America’s obesity epidemic gets a lot of news attention – as it should. From New York’s ban on large sugary drinks to horrifying stories about school lunches, we’re quite aware that obesity is a growing problem for both children and adults, but we’ve yet to find a magic solution that will reverse the damage.
So what’s a parent to do? While we can’t always control what our kids eat, we do have the power to influence their relationships with food. Teaching kids to think about food the right way can help instill lifelong healthy practices that’ll have a big impact well into adulthood – so here are the best tips for doing just that.
Let Kids Help You Cook
It’s no secret that home cooking is generally a lot healthier than eating out. According to HelpGuide.org, restaurant meals tend to have more fat, sugar and salt than the home-cooked variety. If you eat at home, you’ll know what’s going into your food, and you’ll be able to make more knowledgeable, healthier choices.
Take the benefits of home cooking to the next level by letting your kids help you cook. There’s an awesome article on WebMD about why it’s important to spend time in the kitchen with your kids. Letting kids help in the kitchen
- Encourages kids to try healthy foods
- Helps kids feel like they’re contributing to the family
- Builds self-confidence
- Makes for excellent parent-child quality time
- Builds lifelong cooking skills
Additionally, WebMD has a whole list of age-appropriate ways your kids can help in the kitchen, so check ‘em out!
Don’t use food as a band-aid or a reward
A high school friend once said something that totally blew my mind: “I wish we didn’t have to eat food to survive.” When she said this, I thought she was nuts because I’m a total foodie. But this simple statement stuck with me through the years because the more I think about it, the more I think she had the right attitude.
I love food, and I have a somewhat emotional relationship with it. I tend to bust out the ice cream and salty snacks when I’ve had a bad day. I also tend to “reward” myself when things are going well. I think my friend had it right because she recognized that ultimately, food is just fuel for our bodies. Yes, we can and should enjoy it, but we also shouldn’t eat just for the sake of eating.
In the Psychology Today article, “Seven Things You Should Never Say to your Child About Food,” tips five and six are directly related to this topic. Tip five (“Feel bad? Let’s go for ice cream.”) talks about the side effects of using food to treat emotional pain: “No wonder that 75% of overeating is due to emotions!” Tip six (“If you’re good, you get a treat!”) discusses how using food as a reward instills in kids that if they’re good, they should indulge. To make a long story short, know that using food to cushion pain or reward your child can create an unhealthy emotional relationship with food.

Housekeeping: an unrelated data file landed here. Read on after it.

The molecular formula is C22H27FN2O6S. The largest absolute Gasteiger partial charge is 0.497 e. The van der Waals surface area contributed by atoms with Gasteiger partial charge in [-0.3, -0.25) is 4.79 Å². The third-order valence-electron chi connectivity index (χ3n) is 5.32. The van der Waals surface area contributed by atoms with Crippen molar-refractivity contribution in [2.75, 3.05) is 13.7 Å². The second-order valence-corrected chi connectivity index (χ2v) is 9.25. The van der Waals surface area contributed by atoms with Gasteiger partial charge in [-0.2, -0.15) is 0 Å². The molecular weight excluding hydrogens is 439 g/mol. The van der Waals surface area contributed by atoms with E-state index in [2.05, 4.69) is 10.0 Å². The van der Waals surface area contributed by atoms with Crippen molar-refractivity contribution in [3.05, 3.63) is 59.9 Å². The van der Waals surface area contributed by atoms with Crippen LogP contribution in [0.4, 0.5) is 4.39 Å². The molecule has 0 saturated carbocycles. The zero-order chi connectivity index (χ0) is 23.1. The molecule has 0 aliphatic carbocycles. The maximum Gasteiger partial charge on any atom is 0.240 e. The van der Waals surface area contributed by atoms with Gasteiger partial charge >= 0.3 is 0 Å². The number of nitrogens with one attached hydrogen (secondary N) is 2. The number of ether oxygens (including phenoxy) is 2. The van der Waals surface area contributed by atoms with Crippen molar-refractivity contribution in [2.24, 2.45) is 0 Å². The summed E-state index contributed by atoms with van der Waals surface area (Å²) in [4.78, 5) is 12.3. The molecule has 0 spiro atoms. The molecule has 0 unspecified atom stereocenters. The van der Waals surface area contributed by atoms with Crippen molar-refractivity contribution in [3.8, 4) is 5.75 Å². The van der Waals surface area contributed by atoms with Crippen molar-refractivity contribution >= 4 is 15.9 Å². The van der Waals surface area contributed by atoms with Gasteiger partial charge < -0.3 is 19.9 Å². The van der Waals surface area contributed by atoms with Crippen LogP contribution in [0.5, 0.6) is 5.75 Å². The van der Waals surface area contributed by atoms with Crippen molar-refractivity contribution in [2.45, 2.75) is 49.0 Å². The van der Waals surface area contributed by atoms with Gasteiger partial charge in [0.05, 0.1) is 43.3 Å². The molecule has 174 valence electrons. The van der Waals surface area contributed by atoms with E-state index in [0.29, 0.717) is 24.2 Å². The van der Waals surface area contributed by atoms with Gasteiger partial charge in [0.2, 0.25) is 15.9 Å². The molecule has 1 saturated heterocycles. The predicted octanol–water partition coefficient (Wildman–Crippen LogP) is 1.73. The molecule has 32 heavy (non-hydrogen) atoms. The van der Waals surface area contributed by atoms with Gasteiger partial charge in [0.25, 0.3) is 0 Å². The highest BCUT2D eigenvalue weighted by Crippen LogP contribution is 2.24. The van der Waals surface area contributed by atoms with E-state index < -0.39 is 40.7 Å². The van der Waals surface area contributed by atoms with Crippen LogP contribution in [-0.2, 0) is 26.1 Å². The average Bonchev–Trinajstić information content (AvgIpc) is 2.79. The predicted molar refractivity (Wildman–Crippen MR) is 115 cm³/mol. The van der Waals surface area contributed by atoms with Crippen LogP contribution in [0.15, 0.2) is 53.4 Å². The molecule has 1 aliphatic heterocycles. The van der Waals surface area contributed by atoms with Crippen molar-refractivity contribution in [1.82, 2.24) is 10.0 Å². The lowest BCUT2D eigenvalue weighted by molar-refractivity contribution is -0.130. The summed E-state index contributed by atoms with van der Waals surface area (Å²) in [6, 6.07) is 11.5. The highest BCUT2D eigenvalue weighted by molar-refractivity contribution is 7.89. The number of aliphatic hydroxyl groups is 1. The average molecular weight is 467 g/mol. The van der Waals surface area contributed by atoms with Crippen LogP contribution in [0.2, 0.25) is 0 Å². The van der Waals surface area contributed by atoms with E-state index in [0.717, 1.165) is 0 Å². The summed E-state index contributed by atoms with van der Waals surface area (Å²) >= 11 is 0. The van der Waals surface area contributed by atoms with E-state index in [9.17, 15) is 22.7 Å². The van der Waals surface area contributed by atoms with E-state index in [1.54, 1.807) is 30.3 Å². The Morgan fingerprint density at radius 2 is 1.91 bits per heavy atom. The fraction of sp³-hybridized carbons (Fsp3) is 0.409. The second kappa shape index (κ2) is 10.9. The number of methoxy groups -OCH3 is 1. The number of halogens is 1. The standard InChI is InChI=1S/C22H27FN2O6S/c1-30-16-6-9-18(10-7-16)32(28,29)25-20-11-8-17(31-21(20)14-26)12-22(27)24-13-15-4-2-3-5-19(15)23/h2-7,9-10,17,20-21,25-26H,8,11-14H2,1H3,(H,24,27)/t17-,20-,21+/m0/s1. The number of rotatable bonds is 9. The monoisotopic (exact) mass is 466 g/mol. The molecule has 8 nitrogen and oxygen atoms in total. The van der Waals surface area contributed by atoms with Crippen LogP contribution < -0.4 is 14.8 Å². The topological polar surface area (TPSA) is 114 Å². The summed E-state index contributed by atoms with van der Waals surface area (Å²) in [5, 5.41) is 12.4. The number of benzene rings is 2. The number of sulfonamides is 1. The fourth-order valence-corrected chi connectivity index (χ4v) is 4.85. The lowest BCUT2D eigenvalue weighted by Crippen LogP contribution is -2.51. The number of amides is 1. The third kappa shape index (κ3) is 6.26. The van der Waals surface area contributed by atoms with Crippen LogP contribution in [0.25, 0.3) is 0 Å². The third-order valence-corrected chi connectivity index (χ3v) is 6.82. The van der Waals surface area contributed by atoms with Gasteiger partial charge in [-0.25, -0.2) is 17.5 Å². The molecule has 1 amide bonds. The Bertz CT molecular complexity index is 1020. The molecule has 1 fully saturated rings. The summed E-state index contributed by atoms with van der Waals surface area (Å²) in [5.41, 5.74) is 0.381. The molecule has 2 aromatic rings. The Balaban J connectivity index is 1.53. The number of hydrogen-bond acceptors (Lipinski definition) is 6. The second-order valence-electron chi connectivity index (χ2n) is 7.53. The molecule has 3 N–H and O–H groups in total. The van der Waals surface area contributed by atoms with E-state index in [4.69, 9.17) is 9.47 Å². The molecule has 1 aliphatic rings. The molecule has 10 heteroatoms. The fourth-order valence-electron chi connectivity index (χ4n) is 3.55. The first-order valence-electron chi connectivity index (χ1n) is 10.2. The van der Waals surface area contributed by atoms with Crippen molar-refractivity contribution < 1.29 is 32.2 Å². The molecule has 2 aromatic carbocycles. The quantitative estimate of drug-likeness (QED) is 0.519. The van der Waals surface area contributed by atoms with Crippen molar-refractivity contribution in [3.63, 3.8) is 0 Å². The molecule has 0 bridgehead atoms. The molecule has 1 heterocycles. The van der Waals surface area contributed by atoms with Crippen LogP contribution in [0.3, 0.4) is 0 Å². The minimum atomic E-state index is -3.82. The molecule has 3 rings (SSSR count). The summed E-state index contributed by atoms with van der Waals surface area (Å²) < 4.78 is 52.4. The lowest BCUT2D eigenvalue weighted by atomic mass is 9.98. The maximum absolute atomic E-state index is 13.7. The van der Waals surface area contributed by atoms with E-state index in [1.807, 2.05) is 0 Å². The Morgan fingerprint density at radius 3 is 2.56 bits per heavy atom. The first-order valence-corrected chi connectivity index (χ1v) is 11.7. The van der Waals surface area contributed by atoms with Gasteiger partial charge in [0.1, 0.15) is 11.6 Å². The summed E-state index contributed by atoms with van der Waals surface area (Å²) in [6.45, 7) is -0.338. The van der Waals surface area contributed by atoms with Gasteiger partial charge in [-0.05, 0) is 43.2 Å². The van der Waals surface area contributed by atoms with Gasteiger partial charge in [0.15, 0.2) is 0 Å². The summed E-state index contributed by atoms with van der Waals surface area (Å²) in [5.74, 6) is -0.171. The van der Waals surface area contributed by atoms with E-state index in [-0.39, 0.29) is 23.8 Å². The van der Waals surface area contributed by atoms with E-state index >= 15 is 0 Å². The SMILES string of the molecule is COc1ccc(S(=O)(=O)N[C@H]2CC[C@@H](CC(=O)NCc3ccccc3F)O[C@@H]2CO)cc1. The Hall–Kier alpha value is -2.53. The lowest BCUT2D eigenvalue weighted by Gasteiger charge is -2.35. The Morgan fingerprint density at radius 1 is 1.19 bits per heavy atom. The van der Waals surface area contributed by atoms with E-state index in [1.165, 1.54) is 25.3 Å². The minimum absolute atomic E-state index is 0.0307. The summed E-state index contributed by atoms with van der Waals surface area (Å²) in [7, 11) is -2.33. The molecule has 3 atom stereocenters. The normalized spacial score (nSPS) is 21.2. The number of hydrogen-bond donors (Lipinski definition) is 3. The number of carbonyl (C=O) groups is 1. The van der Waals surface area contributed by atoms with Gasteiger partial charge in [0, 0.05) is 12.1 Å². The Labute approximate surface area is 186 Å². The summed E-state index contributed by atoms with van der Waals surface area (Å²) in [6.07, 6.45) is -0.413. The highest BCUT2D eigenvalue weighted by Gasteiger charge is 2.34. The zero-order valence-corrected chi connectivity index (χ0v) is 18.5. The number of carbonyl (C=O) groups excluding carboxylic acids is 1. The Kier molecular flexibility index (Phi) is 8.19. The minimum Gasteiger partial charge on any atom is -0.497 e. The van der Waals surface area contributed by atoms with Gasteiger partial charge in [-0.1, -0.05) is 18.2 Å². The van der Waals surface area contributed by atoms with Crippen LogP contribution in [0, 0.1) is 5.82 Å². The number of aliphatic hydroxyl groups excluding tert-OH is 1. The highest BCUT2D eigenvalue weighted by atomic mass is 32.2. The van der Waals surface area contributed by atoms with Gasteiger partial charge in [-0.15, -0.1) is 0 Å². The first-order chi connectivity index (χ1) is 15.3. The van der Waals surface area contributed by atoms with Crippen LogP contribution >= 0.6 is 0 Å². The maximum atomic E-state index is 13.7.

Try, Try and Try Again with Picky Eaters
Getting kids to eat new foods can be really frustrating (believe me, I know!). If you offer new foods often enough, your kids will eventually give in, and maybe even start to like it.
Case in point: My son used to hate broccoli. For months, he would cry if I even put it on his plate. While I never forced him to eat it, I continually offered it to him and encouraged him to try it. Now, he likes it. He willingly eats it every time I serve it. Parenting win? I think so.
Persistence is key when you’re trying to get your kids to eat healthy food. This doesn’t mean you should force-feed your kids; force-feeding will turn mealtime into a power struggle. Being persistent is about letting your kids eat healthfully because they want to, not because they have to.
Avoid the Clean Plate Club
How many of you have told your kids to clean their plates?
Did you know that the Clean Plate Club was actually a World War II slogan? Because of strict food rationing in America in the early 1940s, kids were encouraged to clean their plates so no scraps of food would go to waste.
Lucky for us, we live in a time and place where food scarcity is largely unknown. Telling your kids to clean their plates sends the message that they should use their plates – not their physical feelings – to determine how much food to eat. According to a Psychology Today article, we often finish everything on our plates because these kinds of messages tell us “to stuff ourselves in spite of our true heartfelt needs.” Portion sizes are often too large, so it’s best to allow your kids to be done eating when their body tells them they’re done, not when their plate does. This simple change in thinking can prevent overeating, a largely contributing factor to obesity.
I can tell you from firsthand experience that these tips are easier said than done. I’ve often bribed and rewarded my son with food. I’ve told him to finish his dinner before he gets up from the table. I’ve even given in to temper tantrums concerning cookies. I’ve made many, many mistakes. But parenting is a journey, and most of us are learning as we go.
So now it’s up to you, Zing readers. How do you talk to your kids about food? What are your food rules? What’s your food philosophy? Here’s your chance to sound off, so leave a comment below!